DESPITE that heart-felt promise declared in his three little words, our Prime Minister has yet to Get Brexit Done. We're still in the European Union — so suck it up, gammons.

However, for all its brilliant environmental protections — many of which the IW directly benefits from, such as clean bathing water legislation — one EU rule I am struggling to support relates to electric vehicles.

With the climate emergency quite literally hotting up, electric vehicles are being promoted as the solution to the impending planetary catastrophe.

Of course, electric vehicles are old hat to this country. Sixties Britain had more battery-electric vehicles on its roads than the rest of the world put together, with its fleets of silent sustainable milk floats.

And there's the rub.

You see, without a traditional internal combustion engine, an EV makes no sound.

A silent vehicle could easily be considered a potential hazard for pedestrians and other vulnerable road users.

To mitigate for this, the EU has ruled that all new types of four-wheel electric vehicle must be fitted with a noise-emitting device which sounds like a regular engine.

What a wasted opportunity.

I was sincerely hoping that the increasing popularity of electric vehicles might see a return to quieter public spaces, where people could have a pleasant chat without having to bellow over the intrusive racket of cars.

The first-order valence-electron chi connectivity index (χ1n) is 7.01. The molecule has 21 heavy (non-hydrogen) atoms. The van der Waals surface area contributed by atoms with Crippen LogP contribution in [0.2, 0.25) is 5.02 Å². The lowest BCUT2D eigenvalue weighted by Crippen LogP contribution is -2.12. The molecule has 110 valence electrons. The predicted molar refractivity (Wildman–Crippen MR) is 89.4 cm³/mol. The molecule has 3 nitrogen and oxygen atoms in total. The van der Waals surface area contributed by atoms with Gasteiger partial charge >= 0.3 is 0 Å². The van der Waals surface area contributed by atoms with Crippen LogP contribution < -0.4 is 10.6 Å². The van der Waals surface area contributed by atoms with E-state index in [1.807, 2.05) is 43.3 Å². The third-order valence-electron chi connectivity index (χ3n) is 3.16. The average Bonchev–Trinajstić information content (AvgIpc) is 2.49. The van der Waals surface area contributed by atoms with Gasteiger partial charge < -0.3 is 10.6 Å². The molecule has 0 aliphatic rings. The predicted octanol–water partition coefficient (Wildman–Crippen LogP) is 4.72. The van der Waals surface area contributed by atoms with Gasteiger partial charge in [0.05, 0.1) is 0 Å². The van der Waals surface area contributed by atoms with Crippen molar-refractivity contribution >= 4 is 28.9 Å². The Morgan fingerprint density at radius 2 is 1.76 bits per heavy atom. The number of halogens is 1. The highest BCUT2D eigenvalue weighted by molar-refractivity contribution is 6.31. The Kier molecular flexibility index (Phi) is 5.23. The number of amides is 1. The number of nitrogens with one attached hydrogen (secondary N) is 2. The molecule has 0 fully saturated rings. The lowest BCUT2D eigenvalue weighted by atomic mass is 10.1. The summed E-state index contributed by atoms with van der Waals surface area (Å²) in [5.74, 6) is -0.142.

But alas, it seems not.

I'm of a generation that remembers the joy of hearing birdsong in the streets, not just at crepuscular hours, but throughout the day.

The birds that have survived to our current times are whistling their happy tunes as loud as they can, but we can't hear them over the noise of traffic.

And, talking of both milk floats and whistling, how about the trilling call of our milkies, posties, and other delivery folks?

When did you last hear someone whistling a tune in the street? I'll bet it was a while ago.

I myself used to be a keen whistler, but what's the point of tooting out a ditty if it can't be heard?

One fondly-remembered sound of the suburbs from my childhood is that of me and my pals playing in the street.

For many reasons — 'stranger danger', computers, fear of death — this art is long lost, along with its accompanying soundtrack of screeching joy as young 'uns stampede around the neighbourhood making friends and having fun.

So my amended proposal is a simple one.

If it's absolutely necessary to imbue electric vehicles with some sort of noise, let it be a nice organic one.

In built up areas only — there's no point having this feature for places like motorways — let our cars purr gently like a plump and sleepy tabby on your lap, or twitter with a flurry of birdsong. Perhaps the sound of waves on the beach or gentle rain on a woodland canopy — the jaunty whistle of a window cleaner or postie, maybe even the rhythmic clip-clop of a horse's hooves.

Anything but an infernal internal combustion engine.

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